While healthcare operators haven’t seen the business contraction that F&B or hotel laundries have experienced, the pandemic has posed its own challenges, including supply chain issues that have led to shortage of isolation gowns and other personal protective equipment (PPE) that hospitals need to protect patients and staff from the virus. Co-moderators Mel Davis, regional sales manager, Kannegiesser ETECH; and David Potack, president, Unitex, Elmsford, NY, said the discussion touched on both internal and external growth opportunities. On the upside, while the PPE shortages have posed a crisis, this challenge could open the way for greater use of reusable PPE vs. disposable items, mainly imported from the Far East. Potack added that the focus on hygiene has drawn attention to TRSA’s Hygienically Clean certification program. “Folks in Hygienically Clean, we talked about the benefits of that certification and if you’re not Hygienically Clean, to consider it,” he said. “If you are Hygienically Clean, try to leverage that to this overall public health, public safety, public hygiene conversation. That can differentiate your business and add to the value proposition. It was a good discussion.”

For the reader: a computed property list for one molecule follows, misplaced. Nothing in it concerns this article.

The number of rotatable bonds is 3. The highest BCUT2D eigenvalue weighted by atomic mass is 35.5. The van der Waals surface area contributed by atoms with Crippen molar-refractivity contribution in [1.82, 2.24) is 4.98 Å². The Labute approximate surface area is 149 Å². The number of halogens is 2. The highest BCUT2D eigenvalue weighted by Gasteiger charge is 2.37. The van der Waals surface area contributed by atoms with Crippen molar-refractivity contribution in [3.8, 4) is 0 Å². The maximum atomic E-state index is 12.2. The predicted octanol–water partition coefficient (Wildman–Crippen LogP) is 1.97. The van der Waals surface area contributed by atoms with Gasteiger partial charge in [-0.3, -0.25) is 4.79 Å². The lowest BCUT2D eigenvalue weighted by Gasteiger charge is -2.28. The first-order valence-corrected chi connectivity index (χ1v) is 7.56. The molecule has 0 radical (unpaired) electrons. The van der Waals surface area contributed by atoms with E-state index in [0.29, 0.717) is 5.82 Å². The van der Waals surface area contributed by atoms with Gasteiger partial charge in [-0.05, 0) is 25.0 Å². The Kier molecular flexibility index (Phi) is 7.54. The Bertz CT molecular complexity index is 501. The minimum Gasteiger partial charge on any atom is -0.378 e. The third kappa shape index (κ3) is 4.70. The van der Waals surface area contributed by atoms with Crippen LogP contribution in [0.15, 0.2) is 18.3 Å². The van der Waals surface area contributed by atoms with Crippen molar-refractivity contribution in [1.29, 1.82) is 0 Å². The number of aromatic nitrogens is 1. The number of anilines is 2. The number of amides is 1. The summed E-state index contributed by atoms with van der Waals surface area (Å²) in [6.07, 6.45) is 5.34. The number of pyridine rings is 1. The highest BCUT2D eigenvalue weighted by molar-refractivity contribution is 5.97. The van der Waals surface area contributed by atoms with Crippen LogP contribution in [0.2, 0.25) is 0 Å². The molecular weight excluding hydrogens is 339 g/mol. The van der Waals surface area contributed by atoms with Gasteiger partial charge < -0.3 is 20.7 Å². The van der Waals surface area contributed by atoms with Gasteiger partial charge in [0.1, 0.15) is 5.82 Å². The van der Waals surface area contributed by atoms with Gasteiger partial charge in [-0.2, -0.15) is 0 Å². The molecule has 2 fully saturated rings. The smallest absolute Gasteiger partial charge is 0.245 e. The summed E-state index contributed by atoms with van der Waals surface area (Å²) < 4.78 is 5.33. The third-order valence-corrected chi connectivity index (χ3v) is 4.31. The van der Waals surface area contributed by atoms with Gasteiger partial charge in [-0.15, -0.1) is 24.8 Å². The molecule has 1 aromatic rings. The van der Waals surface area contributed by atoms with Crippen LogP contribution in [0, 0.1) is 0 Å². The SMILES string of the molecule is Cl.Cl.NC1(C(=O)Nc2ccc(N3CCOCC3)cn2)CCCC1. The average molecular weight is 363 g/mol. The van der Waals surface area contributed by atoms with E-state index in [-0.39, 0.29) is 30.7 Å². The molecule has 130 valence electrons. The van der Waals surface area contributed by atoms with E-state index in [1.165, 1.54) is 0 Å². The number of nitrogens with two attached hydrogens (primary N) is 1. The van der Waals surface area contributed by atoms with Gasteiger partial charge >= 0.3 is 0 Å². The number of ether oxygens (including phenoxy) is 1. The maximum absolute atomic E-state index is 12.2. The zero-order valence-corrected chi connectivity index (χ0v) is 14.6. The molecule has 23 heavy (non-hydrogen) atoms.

From the hotel side, session co-moderators Steve Miller, vice president/general manager of Victor Kramer Co.; Seaside Heights, NJ; and Doug Story, president, sales and marketing, UNX, Greenville, NC; emphasized the importance of hygiene to hotels’ recovery efforts. Miller said hotel laundries should follow the example set by healthcare laundries in terms of keeping patients, hospital and laundry staff safe. Certification programs like Hygienically Clean Hospitality could help push that effort forward, he said. “That’s certainly where Hygienically Clean is going to come into play,” Miller said. “I think if they can adopt many of the policies and procedures that the healthcare industry has done, they’ll perform very well. And that itself will bring opportunities.”